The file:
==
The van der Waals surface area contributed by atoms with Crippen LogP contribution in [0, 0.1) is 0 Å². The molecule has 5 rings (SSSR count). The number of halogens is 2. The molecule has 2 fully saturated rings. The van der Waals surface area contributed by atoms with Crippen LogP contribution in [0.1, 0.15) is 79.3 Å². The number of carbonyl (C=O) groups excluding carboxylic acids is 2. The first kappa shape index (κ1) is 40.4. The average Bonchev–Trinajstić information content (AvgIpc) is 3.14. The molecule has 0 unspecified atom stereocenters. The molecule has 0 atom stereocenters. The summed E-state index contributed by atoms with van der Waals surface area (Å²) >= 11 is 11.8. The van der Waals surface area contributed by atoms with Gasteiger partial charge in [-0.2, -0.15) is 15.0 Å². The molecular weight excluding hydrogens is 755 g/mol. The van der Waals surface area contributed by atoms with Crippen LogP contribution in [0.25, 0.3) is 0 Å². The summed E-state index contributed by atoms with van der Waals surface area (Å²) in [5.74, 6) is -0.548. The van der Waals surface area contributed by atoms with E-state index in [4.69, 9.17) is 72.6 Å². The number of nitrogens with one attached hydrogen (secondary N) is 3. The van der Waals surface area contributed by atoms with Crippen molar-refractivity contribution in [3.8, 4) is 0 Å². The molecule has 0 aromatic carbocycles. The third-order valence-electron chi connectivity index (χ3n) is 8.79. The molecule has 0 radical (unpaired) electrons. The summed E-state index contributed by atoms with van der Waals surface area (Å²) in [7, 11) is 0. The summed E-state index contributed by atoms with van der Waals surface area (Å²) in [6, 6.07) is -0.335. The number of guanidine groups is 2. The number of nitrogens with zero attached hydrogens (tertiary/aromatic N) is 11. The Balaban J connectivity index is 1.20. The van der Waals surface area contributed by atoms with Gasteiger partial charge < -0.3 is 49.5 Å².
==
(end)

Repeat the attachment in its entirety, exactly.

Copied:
The van der Waals surface area contributed by atoms with Crippen LogP contribution in [0, 0.1) is 0 Å². The molecule has 5 rings (SSSR count). The number of halogens is 2. The molecule has 2 fully saturated rings. The van der Waals surface area contributed by atoms with Crippen LogP contribution in [0.1, 0.15) is 79.3 Å². The number of carbonyl (C=O) groups excluding carboxylic acids is 2. The first kappa shape index (κ1) is 40.4. The average Bonchev–Trinajstić information content (AvgIpc) is 3.14. The molecule has 0 unspecified atom stereocenters. The molecule has 0 atom stereocenters. The summed E-state index contributed by atoms with van der Waals surface area (Å²) >= 11 is 11.8. The van der Waals surface area contributed by atoms with Gasteiger partial charge in [-0.2, -0.15) is 15.0 Å². The molecular weight excluding hydrogens is 755 g/mol. The van der Waals surface area contributed by atoms with Crippen LogP contribution in [0.25, 0.3) is 0 Å². The summed E-state index contributed by atoms with van der Waals surface area (Å²) in [5.74, 6) is -0.548. The van der Waals surface area contributed by atoms with E-state index in [4.69, 9.17) is 72.6 Å². The number of nitrogens with one attached hydrogen (secondary N) is 3. The van der Waals surface area contributed by atoms with Crippen molar-refractivity contribution in [3.8, 4) is 0 Å². The molecule has 0 aromatic carbocycles. The third-order valence-electron chi connectivity index (χ3n) is 8.79. The molecule has 0 radical (unpaired) electrons. The summed E-state index contributed by atoms with van der Waals surface area (Å²) in [7, 11) is 0. The summed E-state index contributed by atoms with van der Waals surface area (Å²) in [6, 6.07) is -0.335. The number of guanidine groups is 2. The number of nitrogens with zero attached hydrogens (tertiary/aromatic N) is 11. The Balaban J connectivity index is 1.20. The van der Waals surface area contributed by atoms with Gasteiger partial charge < -0.3 is 49.5 Å².